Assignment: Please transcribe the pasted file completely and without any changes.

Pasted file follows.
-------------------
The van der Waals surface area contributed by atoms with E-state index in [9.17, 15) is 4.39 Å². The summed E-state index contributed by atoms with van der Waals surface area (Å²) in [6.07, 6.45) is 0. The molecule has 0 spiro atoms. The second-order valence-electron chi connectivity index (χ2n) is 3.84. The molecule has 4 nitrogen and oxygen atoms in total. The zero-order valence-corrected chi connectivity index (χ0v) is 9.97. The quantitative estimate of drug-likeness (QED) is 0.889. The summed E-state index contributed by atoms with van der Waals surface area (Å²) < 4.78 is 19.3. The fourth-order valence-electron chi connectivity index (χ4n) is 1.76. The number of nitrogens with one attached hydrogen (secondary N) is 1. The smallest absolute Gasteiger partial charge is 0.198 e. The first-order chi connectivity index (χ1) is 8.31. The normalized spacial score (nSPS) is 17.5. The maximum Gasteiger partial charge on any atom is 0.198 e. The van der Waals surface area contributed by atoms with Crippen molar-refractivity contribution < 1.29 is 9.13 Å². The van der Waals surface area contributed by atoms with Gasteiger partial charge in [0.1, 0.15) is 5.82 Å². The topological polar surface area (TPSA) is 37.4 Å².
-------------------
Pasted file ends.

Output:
The van der Waals surface area contributed by atoms with E-state index in [9.17, 15) is 4.39 Å². The summed E-state index contributed by atoms with van der Waals surface area (Å²) in [6.07, 6.45) is 0. The molecule has 0 spiro atoms. The second-order valence-electron chi connectivity index (χ2n) is 3.84. The molecule has 4 nitrogen and oxygen atoms in total. The zero-order valence-corrected chi connectivity index (χ0v) is 9.97. The quantitative estimate of drug-likeness (QED) is 0.889. The summed E-state index contributed by atoms with van der Waals surface area (Å²) < 4.78 is 19.3. The fourth-order valence-electron chi connectivity index (χ4n) is 1.76. The number of nitrogens with one attached hydrogen (secondary N) is 1. The smallest absolute Gasteiger partial charge is 0.198 e. The first-order chi connectivity index (χ1) is 8.31. The normalized spacial score (nSPS) is 17.5. The maximum Gasteiger partial charge on any atom is 0.198 e. The van der Waals surface area contributed by atoms with Crippen molar-refractivity contribution < 1.29 is 9.13 Å². The van der Waals surface area contributed by atoms with Gasteiger partial charge in [0.1, 0.15) is 5.82 Å². The topological polar surface area (TPSA) is 37.4 Å².